I have a group level contrast with [task, subject group].
Task is all ones.
Subject group is binary coded 0/1 for control/depressed.
design matrix, matlab: [1 0 ; 1 0; 1 1 ; 1 1; 1 1;]
design matrix, python: [ [1, 0], [1, 0], [1, 1], [1, 1], [1, 1] ]
If I want to look at the depressed > control contrast, I use [0 1].
Where does this come from? mean_depressed - mean_control.
mean_control = [1 0] contrast
mean_depressed = [1 1] contrast
mean_depressed - mean_control = [1 1] - [1 0] = [0 1].
For the above case, follow along the second example in this video:
Now, let's say I have the scanner as a covariate. I think that means my contrast is no longer quite so simple.
task// scanner (binary coded) // group
python: [[ 1, 0, 0], [1, 1, 0], [1, 0, 1], [1, 1, 1], [1, 0,1]]
I still want mean_depressed - mean_control.
mean_control = take the column wise mean for the controls = [1 1/2 0].
mean_depressed = column wise mean for the depressed = [1 1/3 1].
mean_dep - mean_control = [0, -1/6, 1].
Important aside: I actually orthogonalize the scanner and group columns relative to the task column, which means I subtract the mean of the whole column for scanner from the scanner column, and same for the group column. This won't change the final result for the mean_dep - mean_control contrast.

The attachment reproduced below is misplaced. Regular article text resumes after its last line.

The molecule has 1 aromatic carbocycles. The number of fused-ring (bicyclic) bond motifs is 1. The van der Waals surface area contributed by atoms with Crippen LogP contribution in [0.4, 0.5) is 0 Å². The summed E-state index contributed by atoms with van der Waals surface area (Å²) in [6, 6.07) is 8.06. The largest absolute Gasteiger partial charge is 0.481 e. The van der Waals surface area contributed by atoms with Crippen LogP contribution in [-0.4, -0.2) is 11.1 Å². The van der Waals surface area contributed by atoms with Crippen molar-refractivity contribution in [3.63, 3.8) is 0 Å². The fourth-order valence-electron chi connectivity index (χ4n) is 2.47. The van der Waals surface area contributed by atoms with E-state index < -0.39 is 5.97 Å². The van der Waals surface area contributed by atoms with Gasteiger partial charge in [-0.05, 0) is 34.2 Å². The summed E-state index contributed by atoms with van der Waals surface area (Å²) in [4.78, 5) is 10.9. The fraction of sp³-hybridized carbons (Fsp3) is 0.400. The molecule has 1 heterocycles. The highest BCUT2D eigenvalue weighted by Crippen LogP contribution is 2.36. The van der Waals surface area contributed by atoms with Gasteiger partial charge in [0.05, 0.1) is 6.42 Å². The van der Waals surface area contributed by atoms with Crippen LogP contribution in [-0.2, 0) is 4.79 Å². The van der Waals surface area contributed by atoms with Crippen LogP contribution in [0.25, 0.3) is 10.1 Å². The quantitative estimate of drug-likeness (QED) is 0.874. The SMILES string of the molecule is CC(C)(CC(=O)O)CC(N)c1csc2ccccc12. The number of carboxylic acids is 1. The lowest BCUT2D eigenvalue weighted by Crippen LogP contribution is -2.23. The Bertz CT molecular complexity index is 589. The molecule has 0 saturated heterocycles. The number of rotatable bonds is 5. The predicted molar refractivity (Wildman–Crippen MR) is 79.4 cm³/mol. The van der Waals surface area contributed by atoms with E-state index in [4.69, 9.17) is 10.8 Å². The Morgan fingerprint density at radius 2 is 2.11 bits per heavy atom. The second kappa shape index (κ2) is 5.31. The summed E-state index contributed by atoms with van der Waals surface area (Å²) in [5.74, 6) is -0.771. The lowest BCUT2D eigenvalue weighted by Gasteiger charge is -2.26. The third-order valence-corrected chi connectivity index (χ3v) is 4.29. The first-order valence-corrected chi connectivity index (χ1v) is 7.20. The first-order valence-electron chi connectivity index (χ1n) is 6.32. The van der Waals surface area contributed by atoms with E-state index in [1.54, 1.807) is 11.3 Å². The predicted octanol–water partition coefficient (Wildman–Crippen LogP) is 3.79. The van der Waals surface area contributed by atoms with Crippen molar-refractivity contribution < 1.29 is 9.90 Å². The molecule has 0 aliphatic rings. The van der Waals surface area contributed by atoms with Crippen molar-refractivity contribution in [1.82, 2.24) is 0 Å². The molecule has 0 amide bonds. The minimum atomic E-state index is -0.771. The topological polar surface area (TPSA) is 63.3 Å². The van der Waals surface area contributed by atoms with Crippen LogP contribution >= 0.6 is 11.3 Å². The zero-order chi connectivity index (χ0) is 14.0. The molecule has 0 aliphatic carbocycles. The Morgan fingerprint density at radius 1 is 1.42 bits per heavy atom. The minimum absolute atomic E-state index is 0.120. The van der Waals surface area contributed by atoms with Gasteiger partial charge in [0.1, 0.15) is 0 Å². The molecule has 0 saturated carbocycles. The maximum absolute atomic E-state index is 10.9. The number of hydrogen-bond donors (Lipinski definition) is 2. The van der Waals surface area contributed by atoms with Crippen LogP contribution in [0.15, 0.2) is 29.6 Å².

It will give the variance from the scanner and group regressors to the task variable. I think this is justified because 90% of my subjects are one scanner, and splitting variance between the task and the scanner so neither gets credit means the speech production network is really weak. Based on prior knowledge, it doesn't make sense to say that the 'scanner' is generating the speech network.
Orthogonalizing the group contrast relative to the task is mean centering the covariate (mathematically, like I said, it's the same operation as applied to the scanner regressor but a different rationale). In this case, I want to know the task regressor activation for the average subject among my subjects rather than the task activation for the control group.
To see this, y = beta0 * (1) + beta_group * x_group. y = cope from L1.
If x_group is not demeaned, then beta0 <==> y when x_group = 0.
If x_group is demeaned, then beta0 <==> y when x_group = mean(x_group) because the equation becomes y = beta0 * (1) + beta_group * (x_group - mean(x_group)).